FDA Updates for the Week of Oct. 4, 2021


Pfizer officially seeks EUA for pediatric COVID vaccine, AstraZeneca seeks EU for COVID-19 prevention, J&J submits data for COVID-19 booster, a gene therapy is approved for leukemia, and Janssen submits Stelara for psoriatic arthritis in children.

Pfizer seeks EUA for COVID-19 vaccine in children.

Pfizer announced on Twitter that it and BioNTech have officially asked for an emergency use authorization (EUA) for its COVID-19 vaccine for children 5 to 11 years of age.

The companies announced positive topline results from the pivotal trial on Sept. 20, 2021, and they began submitting data from this trial to the FDA on Sept. 28.

In the trial, which included 2,268 participants 5 to less than 12 years of age, the vaccine demonstrated a favorable safety profile and elicited antibody responses using a two-dose regimen of 10 μg doses. These results were comparable to those recorded in a previous Pfizer-BioNTech study in people 16 to 25 years of age, who were immunized with 30 μg doses. The 10 μg dose was selected as the preferred dose for safety, tolerability and immunogenicity in children 5 to less than 12 years of age.

AstraZeneca seeks EUA for prevention of COVID-19.

AstraZeneca has submitted a request to the FDA for an emergency use authorization (EUA) for AZD7442, its long-acting antibody (LAAB) combination, for the prevention of symptomatic COVID-19.

If granted, AZD7442 would be the first LAAB to receive an EUA for COVID-19 prevention. It is the first LAAB with phase 3 data demonstrating a statistically significant reduction in the risk of developing symptomatic COVID-19 compared with placebo.

AstraZeneca presented positive data from a phase 3 study of its monoclonal antibody treatment for COVID-19 at the 10th Annual IDWeek Virtual Conference, September 29 to October 3. That data showed that AZD7442 reduced the risk of developing symptomatic COVID-19 by 77% compared with placebo, AstraZeneca said when originally announcing the results in August. Greater than 75% of participants presented with co-morbidities associated with an increased risk of severe disease or a reduced immune response to vaccination.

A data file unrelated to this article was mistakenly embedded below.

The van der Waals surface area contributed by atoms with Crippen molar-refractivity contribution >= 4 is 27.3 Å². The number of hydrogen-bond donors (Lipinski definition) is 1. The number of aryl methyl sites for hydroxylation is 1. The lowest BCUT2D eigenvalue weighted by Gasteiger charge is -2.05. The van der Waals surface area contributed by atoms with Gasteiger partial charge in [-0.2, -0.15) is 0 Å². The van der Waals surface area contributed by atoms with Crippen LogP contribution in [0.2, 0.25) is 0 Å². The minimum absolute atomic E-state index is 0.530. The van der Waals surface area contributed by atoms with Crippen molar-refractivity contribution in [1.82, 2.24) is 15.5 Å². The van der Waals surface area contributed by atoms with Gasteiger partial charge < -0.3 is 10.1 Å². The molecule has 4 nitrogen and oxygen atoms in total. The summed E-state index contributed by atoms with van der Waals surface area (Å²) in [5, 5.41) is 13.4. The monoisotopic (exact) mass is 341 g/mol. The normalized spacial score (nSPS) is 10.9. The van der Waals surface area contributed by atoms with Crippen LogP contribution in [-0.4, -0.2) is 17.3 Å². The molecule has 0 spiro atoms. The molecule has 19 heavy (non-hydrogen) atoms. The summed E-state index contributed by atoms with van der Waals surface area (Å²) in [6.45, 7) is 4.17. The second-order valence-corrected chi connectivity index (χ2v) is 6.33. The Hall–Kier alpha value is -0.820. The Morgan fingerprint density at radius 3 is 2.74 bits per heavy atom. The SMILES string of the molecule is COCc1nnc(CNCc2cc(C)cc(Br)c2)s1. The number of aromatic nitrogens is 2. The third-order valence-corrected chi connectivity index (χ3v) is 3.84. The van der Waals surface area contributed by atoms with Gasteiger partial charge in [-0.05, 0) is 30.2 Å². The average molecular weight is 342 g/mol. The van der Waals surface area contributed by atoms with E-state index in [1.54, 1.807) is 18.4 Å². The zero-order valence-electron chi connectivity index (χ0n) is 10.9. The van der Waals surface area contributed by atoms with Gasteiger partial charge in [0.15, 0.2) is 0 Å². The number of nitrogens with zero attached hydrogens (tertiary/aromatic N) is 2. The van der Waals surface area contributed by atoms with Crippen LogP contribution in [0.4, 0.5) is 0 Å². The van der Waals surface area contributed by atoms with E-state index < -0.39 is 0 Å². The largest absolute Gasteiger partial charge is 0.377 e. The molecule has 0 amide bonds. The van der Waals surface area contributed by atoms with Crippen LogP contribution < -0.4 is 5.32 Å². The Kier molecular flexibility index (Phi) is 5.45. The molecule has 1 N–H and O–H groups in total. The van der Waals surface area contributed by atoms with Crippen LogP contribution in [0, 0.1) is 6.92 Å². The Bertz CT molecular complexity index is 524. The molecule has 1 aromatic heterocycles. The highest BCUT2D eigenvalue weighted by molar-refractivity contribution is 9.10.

J&J submits data to the FDA to support its COVID-19 booster.

Johnson & Johnson has submitted data to the FDA to support use its COVID-19 vaccine as a booster shot in people 18 years of age and older.

The submission includes recent results from the phase 3 ENSEMBLE 2 study that found a booster of J&J’s COVID-19 vaccine given 56 days after the primary dose provided 94% protection against symptomatic, moderate-to-severe COVID-19 in the United States and 100% protection against severe/critical COVID-19.

Also part of the submission is phase 1/2a data showing that when a booster of the vaccine was given six months after the single shot, antibody levels increased nine-fold one week after the booster and continued to climb to 12-fold higher four weeks after the booster. The vaccine, when given as a booster or primary dose, was generally well-tolerated.

FDA approves Tecartus for acute lymphoblastic leukemia.

The FDA has granted approval for Kite’s Tecartus (brexucabtagene autoleucel) for the treatment of adult patients (18 years and older) with relapsed or refractory B-cell precursor acute lymphoblastic leukemia (ALL). Kite is a Gilead company.

The agency had previously given the gene therapy breakthrough therapy designation and priority review. Tecartus is the first chimeric antigen receptor (CAR) T-cell therapy approved for adults with ALL. Patients can access Tecartus through 109 authorized treatment centers across the United States.

This approval is the fourth indication for the anti-CD19 CAR T-cell therapy and the first in leukemia. Tecartus uses the XLP manufacturing process that includes T cell enrichment, a necessary step in certain B-cell malignancies in which circulating lymphoblasts are a common feature. Tecartus is also being evaluated in pediatric ALL.

Janssen submits application for Stelara for psoriatic arthritis in children.

The Janssen Pharmaceutical Companies of Johnson & Johnson has submitted a supplemental biologics license application FDA seeking expanded approval of Stelara (ustekinumab) to treat pediatric patients ages 5 years and older with juvenile psoriatic arthritis.

The submission is based on data extrapolated from nine studies in adult trials in active psoriatic arthritis and adult and pediatric studies in moderate-to-severe plaque psoriasis. A decision from the FDA is anticipated in late 2022.

Stelara targets cytokines interleukin-12 and IL-23, both of which play an important role in inflammation associated with diseases such as psoriatic arthritis.

Stelara is approved in the United States for the treatment of: adults and children 6 years and older with moderate-to-severe plaque psoriasis; adult patients with active psoriatic arthritis; adult patients with moderately to severely active Crohn’s disease or ulcerative colitis.

FDA advisory recommends approval of Takeda’s maribavir.

The FDA’s Antimicrobial Drugs Advisory Committee voted unanimously to recommend use of Takeda’s maribavir (TAK-620) for the treatment of refractory cytomegalovirus (CMV) infection and disease in those who have a resistance ganciclovir, valganciclovir, foscarnet or cidofovir in transplant recipients. The committee also voted unanimously to recommend use of maribavir for the treatment of refractory CMV infection and disease without genotypic resistance to ganciclovir, valganciclovir, foscarnet or cidofovir in transplant recipients. Both recommendations were based on the results of the phase 2 and phase 3 trials.

A new drug application for maribavir is currently under priority review by the FDA.

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